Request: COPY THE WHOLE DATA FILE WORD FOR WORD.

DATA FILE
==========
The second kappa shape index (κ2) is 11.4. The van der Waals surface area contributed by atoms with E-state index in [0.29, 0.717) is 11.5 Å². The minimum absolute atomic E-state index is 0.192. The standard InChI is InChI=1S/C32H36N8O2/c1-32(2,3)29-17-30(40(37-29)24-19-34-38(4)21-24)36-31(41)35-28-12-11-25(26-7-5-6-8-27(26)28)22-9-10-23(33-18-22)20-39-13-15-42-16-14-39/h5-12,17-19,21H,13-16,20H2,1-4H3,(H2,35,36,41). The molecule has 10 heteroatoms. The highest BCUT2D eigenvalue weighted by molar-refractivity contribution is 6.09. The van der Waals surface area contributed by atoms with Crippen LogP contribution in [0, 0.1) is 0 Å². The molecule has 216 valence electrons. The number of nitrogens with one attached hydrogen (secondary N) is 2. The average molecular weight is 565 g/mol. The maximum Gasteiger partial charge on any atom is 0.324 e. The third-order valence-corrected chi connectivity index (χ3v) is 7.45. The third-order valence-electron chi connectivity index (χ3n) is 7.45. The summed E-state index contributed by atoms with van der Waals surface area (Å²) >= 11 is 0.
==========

The second kappa shape index (κ2) is 11.4. The van der Waals surface area contributed by atoms with E-state index in [0.29, 0.717) is 11.5 Å². The minimum absolute atomic E-state index is 0.192. The standard InChI is InChI=1S/C32H36N8O2/c1-32(2,3)29-17-30(40(37-29)24-19-34-38(4)21-24)36-31(41)35-28-12-11-25(26-7-5-6-8-27(26)28)22-9-10-23(33-18-22)20-39-13-15-42-16-14-39/h5-12,17-19,21H,13-16,20H2,1-4H3,(H2,35,36,41). The molecule has 10 heteroatoms. The highest BCUT2D eigenvalue weighted by molar-refractivity contribution is 6.09. The van der Waals surface area contributed by atoms with Crippen LogP contribution in [0, 0.1) is 0 Å². The molecule has 216 valence electrons. The number of nitrogens with one attached hydrogen (secondary N) is 2. The average molecular weight is 565 g/mol. The maximum Gasteiger partial charge on any atom is 0.324 e. The third-order valence-corrected chi connectivity index (χ3v) is 7.45. The third-order valence-electron chi connectivity index (χ3n) is 7.45. The summed E-state index contributed by atoms with van der Waals surface area (Å²) >= 11 is 0.